Ir. Dr. Ng Khai Ching obtained his Bachelor degree in Mechanical Engineering (1st CH with Vice-Chancellor Award) from Universiti Tenaga Nasional (UNITEN), Malaysia in 2003. Soon after his graduation, he worked as an Application Engineer (Computer Aided Engineering) to support the end users of the Finite-Element software, i.e. Altair Hyperworks (i.e. HyperMesh, Optistruct, etc.). He was trained in Altair India (Bangalore) by a group of professional CAE engineers and software developers, before continuing his Ph.D. study in the same university collaborating with Nanyang Technological University (NTU). Due to his strong interests in programming and numerical schemes embedded in those commercial CAE software, his Ph.D. work is mainly on developing high-resolution finite-volume schemes (accelerated with multigrid technique) for solving fluid flow problems on solution-adaptive unstructured meshes.
Soon after completing his Ph.D. in 2006, he was granted a 2-year contract as a Researcher in O.Y. L. R&D Centre (now Daikin Malaysia), helping the company to develop a 3D user-friendly & highly customized fluid dynamics simulation software for solving indoor (Indoor Air Quality) & outdoor airflow (tripping of condensing units) problems. He worked mainly on developing the 3D CFD pre-processor (mesh generator) & 3D CFD solver (RANS solver) using FORTRAN 95. In 2008, he joined National University of Singapore (NUS) as a post-doctoral researcher, working on Direct Numerical Simulation (DNS) for simulating turbulent flow over dimpled surface (drag reduction study sponsored by Airbus UK). He was trained on writing parallel CFD code using Message Passing Interface (MPI). In 2009, he re-joined DAIKIN Malaysia to extend his fluid dynamics simulation software for handling 3D arbitrarily complex geometry, to develop in-house cooling and heating loads calculation software, and to offer consultancy service on Computational Fluid Dynamics (CFD) to DAIKIN's distributors worldwide. He has led a team to develop the 3D CFD software (written in C++ & OPENGL) for DAIKIN, which is now called the Virtual Room Simulator (VRSIM). This software has been used by Daikin's distributors such as those in ACSON and Group Associated (GA) to study airflow problems.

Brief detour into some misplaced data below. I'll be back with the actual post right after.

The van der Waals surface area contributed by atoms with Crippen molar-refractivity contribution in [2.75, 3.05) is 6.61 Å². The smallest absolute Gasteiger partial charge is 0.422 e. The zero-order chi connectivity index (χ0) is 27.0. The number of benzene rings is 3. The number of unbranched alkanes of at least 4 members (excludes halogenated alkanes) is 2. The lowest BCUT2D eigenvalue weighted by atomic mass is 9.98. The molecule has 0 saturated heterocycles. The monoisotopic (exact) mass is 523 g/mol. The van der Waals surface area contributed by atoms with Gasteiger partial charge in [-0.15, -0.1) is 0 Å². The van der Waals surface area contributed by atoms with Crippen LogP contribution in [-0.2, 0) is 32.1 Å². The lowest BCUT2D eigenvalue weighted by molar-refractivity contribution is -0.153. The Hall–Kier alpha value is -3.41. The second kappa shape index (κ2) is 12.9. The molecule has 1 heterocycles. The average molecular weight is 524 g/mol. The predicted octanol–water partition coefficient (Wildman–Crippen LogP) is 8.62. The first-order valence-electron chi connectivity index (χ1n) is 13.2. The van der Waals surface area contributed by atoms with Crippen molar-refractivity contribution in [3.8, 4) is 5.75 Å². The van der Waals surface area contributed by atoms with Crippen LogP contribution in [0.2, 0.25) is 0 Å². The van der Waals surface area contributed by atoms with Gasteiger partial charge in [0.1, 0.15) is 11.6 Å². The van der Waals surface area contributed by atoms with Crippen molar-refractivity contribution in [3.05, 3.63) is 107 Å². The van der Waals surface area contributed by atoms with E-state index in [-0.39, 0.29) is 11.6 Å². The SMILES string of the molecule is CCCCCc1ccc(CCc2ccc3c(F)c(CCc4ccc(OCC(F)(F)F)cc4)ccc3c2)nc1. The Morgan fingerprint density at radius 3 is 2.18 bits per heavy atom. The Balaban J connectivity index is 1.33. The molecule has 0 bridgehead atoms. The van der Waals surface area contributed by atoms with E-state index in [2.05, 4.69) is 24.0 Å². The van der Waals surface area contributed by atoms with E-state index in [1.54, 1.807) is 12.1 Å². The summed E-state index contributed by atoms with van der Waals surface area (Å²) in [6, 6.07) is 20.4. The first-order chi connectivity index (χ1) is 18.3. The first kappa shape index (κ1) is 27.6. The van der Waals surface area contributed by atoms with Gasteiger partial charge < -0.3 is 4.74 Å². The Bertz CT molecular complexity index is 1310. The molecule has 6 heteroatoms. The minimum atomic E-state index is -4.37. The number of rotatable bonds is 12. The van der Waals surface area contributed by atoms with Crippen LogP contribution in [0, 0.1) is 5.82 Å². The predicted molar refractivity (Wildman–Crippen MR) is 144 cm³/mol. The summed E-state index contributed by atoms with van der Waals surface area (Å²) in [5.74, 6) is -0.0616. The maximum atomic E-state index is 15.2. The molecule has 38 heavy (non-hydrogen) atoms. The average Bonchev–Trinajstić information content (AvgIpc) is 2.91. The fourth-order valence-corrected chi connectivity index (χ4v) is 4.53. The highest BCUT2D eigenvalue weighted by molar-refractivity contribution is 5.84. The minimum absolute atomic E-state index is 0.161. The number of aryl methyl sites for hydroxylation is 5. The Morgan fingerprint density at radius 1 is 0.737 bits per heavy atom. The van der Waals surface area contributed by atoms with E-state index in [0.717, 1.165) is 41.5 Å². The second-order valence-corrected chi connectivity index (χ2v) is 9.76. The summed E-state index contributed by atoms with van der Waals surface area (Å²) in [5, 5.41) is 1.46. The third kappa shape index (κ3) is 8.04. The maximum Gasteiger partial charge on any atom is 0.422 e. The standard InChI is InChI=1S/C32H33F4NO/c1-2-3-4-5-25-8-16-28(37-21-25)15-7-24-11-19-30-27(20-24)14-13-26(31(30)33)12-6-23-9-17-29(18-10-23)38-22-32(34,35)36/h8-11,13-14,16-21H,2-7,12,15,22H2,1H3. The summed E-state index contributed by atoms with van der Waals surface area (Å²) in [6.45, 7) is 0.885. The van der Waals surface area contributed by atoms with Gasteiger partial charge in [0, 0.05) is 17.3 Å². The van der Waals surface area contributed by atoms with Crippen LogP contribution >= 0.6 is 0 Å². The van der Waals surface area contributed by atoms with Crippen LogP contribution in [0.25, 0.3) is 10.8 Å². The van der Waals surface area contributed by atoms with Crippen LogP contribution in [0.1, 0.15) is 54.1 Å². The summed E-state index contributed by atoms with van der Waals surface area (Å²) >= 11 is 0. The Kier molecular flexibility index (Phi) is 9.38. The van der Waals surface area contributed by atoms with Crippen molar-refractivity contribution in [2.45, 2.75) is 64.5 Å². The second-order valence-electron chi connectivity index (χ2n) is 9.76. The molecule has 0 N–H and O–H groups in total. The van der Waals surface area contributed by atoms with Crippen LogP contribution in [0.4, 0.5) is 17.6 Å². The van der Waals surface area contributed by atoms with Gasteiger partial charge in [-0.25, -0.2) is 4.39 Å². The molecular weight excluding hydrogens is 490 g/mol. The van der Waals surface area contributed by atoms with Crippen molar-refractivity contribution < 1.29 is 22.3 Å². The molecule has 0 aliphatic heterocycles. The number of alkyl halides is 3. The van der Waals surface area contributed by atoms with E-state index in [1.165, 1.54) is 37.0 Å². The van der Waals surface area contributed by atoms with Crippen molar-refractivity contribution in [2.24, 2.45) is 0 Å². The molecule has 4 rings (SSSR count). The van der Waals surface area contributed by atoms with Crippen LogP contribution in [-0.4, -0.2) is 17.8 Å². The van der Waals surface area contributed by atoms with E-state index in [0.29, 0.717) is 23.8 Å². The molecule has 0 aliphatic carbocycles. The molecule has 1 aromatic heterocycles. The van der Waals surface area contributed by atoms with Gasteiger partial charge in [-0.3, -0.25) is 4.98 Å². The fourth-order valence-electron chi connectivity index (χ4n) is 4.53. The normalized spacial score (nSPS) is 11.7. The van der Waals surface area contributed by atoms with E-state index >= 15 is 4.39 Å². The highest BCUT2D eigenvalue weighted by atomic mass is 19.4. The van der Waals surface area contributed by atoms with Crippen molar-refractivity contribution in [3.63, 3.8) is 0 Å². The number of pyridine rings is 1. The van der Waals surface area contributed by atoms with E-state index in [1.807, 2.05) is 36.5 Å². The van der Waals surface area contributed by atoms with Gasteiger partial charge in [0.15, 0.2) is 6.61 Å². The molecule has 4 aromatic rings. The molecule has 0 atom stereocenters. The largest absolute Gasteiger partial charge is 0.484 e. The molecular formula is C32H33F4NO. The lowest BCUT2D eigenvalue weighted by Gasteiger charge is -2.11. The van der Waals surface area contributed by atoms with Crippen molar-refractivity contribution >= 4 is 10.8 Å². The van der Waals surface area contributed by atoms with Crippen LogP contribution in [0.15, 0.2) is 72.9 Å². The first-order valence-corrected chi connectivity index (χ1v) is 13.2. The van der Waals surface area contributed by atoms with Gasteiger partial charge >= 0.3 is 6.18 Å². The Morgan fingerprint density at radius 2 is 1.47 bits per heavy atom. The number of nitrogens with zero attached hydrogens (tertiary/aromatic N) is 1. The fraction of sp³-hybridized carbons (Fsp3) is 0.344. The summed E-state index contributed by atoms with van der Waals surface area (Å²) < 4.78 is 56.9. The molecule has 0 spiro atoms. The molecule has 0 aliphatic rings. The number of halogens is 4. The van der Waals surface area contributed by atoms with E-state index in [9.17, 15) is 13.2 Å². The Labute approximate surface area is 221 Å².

He joined UNITEN as Associate Professor in 2012 and managed to secure two national research grants funded by MOE and MOSTI to work on mesh-less Computational Fluid Dynamics. In 2016, he was funded by the National Center of Theoretical Science (NCTS) in National Taiwan University (NTU) as a visiting scholar, working on Dissipative Particle Dynamics (DPD) for mesoscale simulation. His work in NCTS has further inspired him to work on particle-based methods for solving challenging fluid flow problems (involving rapid dynamics) which are difficult to be simulated using conventional CFD software nowadays.